The Department for Disaster Preparedness is the national organization directly working on disaster risk management in Afghanistan. It was established in 1971 as a national commission consisting of ministries under which the Afghanistan National Disaster Management Authority (ANDMA) was established in the same year. The National Environment Protection Agency was established in 2005. In 2002, the mandate for environmental management by the transitional administration and the first environmental law was drafted and signed in April 2005 by President Hamid Karzai. These policies were developed to strengthen the department’s capability to improve preservation of the environment in the country.

The role of ANDMA is to consult and support the coordinating ministries in managing natural disasters. Since 2003, ANDMA was able to develop a new Policy and Strategy for Disaster Management and also prepared the National Disaster Management Plan. With this new policy, the national disaster risk management organization is tasked to intervene rapidly and effectively in disaster situation. This includes delivering and broadcasting early warnings, conducting search and rescue and care for the victims, examining the situation and reporting damages and needs, cleaning and rehabilitating the affected area, providing emergency food and water supplies and sanitation facilities, and controlling distribution of relief goods. It is also in charge of evacuating people and livestock, providing information and advice to the public, maintaining contact with media, and implementing measures for long-term recovery.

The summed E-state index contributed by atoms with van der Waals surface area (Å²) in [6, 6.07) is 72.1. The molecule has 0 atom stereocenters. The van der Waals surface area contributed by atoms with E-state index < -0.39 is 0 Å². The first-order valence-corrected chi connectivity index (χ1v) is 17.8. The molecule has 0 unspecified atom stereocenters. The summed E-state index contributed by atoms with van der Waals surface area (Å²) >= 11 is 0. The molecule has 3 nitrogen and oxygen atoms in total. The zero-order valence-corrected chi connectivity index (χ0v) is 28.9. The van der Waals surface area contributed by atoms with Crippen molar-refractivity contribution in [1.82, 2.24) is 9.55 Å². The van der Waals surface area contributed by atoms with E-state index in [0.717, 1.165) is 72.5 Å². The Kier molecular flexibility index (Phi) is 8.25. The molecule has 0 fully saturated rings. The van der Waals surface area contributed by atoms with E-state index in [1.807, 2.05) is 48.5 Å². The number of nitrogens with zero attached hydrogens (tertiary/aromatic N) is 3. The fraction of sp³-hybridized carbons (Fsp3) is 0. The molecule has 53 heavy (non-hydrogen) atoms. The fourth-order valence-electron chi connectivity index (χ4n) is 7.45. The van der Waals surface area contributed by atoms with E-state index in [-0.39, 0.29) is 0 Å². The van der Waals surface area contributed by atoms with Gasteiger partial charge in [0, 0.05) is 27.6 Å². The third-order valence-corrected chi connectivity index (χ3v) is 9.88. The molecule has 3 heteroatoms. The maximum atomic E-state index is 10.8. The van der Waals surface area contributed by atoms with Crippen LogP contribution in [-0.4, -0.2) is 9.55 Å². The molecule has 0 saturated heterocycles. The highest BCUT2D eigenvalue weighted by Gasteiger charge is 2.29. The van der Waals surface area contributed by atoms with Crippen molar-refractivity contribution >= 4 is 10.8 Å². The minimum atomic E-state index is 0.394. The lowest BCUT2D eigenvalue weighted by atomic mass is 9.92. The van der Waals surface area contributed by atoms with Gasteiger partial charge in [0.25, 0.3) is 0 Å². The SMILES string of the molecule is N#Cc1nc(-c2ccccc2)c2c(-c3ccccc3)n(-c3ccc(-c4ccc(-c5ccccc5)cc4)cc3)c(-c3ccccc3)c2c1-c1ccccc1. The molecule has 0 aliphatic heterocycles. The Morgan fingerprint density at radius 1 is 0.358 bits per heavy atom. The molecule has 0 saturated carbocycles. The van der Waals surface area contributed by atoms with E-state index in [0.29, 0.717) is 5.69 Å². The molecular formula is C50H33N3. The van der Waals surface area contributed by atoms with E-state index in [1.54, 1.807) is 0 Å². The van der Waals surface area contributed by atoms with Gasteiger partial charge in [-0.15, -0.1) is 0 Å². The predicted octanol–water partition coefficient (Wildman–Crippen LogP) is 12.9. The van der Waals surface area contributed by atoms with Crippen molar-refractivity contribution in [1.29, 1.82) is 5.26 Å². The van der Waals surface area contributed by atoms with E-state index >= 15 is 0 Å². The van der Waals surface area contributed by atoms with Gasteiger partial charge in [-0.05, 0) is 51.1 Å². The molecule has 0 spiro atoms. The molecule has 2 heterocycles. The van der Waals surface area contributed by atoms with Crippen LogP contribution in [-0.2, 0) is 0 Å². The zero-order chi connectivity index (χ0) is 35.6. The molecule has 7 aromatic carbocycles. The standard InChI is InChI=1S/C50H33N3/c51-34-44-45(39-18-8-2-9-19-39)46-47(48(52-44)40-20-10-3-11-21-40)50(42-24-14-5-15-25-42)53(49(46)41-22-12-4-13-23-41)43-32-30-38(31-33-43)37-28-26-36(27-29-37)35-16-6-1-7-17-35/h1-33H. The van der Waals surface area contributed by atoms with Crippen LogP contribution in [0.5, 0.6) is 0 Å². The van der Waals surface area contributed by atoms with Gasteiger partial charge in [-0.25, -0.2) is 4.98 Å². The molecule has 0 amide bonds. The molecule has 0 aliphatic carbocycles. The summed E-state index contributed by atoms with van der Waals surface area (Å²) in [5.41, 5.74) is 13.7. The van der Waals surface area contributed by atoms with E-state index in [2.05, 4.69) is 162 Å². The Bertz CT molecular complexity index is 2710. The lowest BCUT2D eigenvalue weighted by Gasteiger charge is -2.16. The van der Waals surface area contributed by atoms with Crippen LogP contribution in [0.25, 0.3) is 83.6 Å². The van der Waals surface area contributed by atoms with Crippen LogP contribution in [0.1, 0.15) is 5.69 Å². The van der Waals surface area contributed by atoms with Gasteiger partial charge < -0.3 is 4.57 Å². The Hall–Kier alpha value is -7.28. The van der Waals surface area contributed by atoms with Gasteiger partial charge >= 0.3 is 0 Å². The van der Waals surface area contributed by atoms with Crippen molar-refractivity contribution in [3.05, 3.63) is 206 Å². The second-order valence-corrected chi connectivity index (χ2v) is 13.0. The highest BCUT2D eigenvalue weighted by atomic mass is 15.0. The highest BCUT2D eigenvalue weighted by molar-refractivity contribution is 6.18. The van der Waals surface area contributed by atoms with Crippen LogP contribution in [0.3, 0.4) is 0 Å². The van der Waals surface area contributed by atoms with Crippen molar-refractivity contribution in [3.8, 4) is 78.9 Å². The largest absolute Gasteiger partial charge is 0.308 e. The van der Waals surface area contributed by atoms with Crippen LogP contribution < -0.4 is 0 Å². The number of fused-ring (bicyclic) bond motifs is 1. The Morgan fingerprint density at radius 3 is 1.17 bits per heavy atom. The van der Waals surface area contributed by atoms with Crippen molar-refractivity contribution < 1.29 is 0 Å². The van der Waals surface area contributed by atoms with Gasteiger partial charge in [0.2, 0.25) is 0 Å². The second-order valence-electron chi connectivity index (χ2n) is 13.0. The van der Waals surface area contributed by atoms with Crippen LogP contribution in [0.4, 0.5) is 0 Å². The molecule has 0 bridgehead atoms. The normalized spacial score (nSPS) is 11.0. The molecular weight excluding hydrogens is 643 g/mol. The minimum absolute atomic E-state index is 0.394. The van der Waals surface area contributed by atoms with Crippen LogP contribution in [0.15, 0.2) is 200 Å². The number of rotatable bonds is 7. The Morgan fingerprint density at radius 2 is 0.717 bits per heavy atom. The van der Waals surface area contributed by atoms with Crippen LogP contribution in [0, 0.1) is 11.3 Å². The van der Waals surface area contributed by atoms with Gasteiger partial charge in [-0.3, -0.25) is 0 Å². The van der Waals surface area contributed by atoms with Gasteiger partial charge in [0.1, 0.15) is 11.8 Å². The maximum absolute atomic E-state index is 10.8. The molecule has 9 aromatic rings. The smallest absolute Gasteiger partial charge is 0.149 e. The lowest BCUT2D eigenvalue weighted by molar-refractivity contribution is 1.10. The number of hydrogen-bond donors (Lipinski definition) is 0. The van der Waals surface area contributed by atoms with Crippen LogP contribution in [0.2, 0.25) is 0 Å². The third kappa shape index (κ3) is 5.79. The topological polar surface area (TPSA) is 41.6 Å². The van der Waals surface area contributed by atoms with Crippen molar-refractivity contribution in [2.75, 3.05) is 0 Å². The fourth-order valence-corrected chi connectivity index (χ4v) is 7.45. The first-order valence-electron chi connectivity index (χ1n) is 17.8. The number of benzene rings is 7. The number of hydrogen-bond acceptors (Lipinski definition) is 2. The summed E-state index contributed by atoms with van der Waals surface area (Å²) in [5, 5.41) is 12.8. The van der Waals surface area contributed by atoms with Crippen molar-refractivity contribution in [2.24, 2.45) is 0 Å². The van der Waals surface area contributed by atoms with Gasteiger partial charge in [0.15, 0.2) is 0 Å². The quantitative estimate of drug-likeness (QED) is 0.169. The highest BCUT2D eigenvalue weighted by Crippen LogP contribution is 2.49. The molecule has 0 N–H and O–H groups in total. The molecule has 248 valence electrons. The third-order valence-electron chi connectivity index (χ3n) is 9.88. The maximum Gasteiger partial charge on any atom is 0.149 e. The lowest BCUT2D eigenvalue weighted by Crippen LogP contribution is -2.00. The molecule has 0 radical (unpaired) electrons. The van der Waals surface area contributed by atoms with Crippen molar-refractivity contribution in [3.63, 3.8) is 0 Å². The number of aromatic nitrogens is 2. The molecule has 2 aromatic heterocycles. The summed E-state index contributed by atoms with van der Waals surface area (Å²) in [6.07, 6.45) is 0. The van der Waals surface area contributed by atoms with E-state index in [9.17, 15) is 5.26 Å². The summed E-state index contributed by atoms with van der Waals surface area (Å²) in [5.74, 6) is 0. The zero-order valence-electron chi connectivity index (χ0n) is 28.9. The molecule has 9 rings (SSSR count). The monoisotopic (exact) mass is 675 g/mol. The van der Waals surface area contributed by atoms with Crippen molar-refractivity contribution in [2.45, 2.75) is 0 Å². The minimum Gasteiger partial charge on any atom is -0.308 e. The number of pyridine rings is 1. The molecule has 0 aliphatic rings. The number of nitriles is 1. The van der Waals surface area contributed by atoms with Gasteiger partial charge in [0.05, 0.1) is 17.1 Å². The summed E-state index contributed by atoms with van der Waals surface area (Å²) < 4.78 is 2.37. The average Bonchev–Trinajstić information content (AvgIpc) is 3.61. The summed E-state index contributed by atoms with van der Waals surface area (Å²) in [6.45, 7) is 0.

There are 20 key ministries that act as the government’s national partners, but only 10 of which cooperate with ANDMA: the Ministries of Planning, Rural Rehabilitation and Development, Interior, Public Health, Information and Culture, Defense, Refugees and Repatriation, Irrigation and Environment, Telecommunications, and Agriculture.